that is inserted into an unused port in the machine. The attacker
navigates the machine's menus to trigger the vulnerability the
researchers found. Now, the malicious software controls the machine.
The attacker can, at this point, remove the cartridge, turn the
machine's power switch to the "off" position, and leave.
Everything appears normal, but the attacker's software is silently
When poll workers enter in the
morning, they normally turn this type of voting machine on. At this
point, the exploit would make the machine appear to turn back on, even
though it was never actually turned off.
"We overwrote the computer's
memory and state so it does what we want it to do, but if you shut off
the machine and reboot from ROM, the exploit is gone and the machine
returns to its original behavior," explained Checkoway.
The computer scientists tested a
machine that is very similar to machines that are used today in New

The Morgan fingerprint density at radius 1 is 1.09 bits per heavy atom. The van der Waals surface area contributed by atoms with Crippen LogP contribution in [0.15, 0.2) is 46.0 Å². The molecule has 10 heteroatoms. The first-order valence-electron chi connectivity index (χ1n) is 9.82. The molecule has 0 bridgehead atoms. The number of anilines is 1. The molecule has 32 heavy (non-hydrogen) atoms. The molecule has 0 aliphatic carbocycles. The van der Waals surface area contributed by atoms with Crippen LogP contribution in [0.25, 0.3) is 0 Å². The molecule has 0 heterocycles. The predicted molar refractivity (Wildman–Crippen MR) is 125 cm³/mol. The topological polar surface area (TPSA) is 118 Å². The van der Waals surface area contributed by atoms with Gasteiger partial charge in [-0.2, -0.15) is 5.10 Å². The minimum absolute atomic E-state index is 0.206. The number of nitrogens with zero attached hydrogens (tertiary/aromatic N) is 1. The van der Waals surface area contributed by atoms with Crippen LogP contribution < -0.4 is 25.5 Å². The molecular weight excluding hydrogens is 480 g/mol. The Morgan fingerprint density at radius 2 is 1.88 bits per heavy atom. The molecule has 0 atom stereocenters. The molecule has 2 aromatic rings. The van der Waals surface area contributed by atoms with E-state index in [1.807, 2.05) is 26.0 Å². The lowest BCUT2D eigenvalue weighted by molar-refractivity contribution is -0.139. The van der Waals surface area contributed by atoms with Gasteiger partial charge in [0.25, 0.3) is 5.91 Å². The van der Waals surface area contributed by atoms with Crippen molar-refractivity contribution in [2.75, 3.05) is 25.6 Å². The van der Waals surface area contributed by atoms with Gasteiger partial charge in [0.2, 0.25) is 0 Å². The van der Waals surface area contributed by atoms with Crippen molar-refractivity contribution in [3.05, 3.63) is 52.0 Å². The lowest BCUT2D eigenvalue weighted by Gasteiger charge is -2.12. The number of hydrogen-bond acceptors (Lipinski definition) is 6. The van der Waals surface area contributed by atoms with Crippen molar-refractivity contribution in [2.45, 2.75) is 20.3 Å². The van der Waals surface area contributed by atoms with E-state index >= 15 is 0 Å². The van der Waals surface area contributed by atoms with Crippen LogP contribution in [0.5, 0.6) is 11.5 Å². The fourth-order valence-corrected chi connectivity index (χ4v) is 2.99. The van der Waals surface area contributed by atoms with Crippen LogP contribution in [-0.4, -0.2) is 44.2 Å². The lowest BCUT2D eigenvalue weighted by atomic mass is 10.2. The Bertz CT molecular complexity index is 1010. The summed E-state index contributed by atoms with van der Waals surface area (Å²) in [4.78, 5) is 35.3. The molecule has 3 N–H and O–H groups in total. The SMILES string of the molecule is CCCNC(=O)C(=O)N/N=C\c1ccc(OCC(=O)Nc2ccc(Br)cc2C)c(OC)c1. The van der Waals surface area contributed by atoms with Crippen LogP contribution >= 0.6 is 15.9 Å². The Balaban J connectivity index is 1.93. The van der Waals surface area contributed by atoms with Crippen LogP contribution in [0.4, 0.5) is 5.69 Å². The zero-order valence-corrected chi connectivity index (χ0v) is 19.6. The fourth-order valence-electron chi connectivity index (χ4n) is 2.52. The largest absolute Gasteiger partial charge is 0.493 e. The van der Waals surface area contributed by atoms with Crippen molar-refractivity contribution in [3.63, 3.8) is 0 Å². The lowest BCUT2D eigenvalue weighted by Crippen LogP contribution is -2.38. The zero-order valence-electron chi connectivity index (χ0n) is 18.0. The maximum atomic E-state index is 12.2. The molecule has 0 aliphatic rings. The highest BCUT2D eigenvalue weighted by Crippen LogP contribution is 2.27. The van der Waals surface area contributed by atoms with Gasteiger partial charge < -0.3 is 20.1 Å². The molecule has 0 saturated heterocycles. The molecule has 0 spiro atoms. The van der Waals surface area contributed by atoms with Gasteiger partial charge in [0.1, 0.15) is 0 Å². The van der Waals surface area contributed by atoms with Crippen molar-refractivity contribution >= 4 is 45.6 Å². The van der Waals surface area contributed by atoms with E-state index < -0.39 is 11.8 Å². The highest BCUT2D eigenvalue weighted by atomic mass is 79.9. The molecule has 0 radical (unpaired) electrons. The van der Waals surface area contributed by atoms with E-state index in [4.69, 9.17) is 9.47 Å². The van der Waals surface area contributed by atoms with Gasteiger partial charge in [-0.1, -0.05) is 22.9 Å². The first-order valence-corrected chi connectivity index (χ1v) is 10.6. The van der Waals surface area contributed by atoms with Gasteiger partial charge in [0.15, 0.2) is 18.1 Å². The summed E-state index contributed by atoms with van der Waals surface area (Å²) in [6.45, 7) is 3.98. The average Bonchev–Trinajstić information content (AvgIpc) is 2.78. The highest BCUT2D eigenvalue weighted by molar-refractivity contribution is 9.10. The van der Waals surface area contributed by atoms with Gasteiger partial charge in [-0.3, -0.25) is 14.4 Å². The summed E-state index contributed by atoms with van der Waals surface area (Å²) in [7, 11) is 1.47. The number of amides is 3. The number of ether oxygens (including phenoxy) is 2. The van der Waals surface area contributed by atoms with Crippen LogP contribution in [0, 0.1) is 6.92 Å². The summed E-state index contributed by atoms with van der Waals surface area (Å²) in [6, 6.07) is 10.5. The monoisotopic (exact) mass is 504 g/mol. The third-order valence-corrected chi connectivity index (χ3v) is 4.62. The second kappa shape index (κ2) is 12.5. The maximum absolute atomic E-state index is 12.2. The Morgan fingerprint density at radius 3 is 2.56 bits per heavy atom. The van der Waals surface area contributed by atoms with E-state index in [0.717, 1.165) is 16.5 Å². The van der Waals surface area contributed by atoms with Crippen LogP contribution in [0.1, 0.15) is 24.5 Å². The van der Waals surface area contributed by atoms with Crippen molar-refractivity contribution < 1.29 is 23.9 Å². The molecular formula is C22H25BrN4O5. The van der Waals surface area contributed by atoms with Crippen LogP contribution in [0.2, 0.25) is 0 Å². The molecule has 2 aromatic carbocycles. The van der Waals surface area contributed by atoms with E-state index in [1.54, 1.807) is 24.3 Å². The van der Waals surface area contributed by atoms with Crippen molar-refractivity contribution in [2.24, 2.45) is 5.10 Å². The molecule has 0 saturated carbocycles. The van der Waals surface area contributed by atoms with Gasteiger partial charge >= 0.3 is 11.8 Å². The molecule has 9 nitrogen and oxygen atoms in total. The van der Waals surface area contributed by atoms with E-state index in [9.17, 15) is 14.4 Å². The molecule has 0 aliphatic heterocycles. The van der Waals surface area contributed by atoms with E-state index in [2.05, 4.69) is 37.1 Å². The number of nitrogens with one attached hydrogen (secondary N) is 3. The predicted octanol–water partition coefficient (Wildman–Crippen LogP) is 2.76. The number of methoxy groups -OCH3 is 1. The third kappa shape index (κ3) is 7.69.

Jersey and Louisiana. These New Jersey and Louisiana machines may have
corrected the specific vulnerabilities the computer scientists
exploited, but they have the same architectural limitations. The
researchers highlight the possibility that current voting machines
will be vulnerable to return-oriented programming attacks similar to
the attack demonstrated in this study.
"This work shows how difficult it
is to design voting machines that will remain secure over time.
impossible to anticipate what new
kinds of attacks will be discovered in the future," said
J.A. Halderman, E. Rescorla, H.
Shacham, and D. Wagner. "You Go to Elections with the Voting System
You Have: Stop-Gap Mitigations for Deployed Voting Systems." In D.
Dill and T. Kohno, eds., Proceedings of EVT 2008. USENIX/ACCURATE,
E. Buchanan, R. Roemer, H. Shacham,
and S. Savage. "When Good Instructions Go Bad: Generalizing
Return-Oriented Programming to RISC." In P. Syverson and S. Jha,
eds., Proceedings of CCS 2008, pages 27-38. ACM Press, Oct.
Source: University of California -
San Diego (news:web)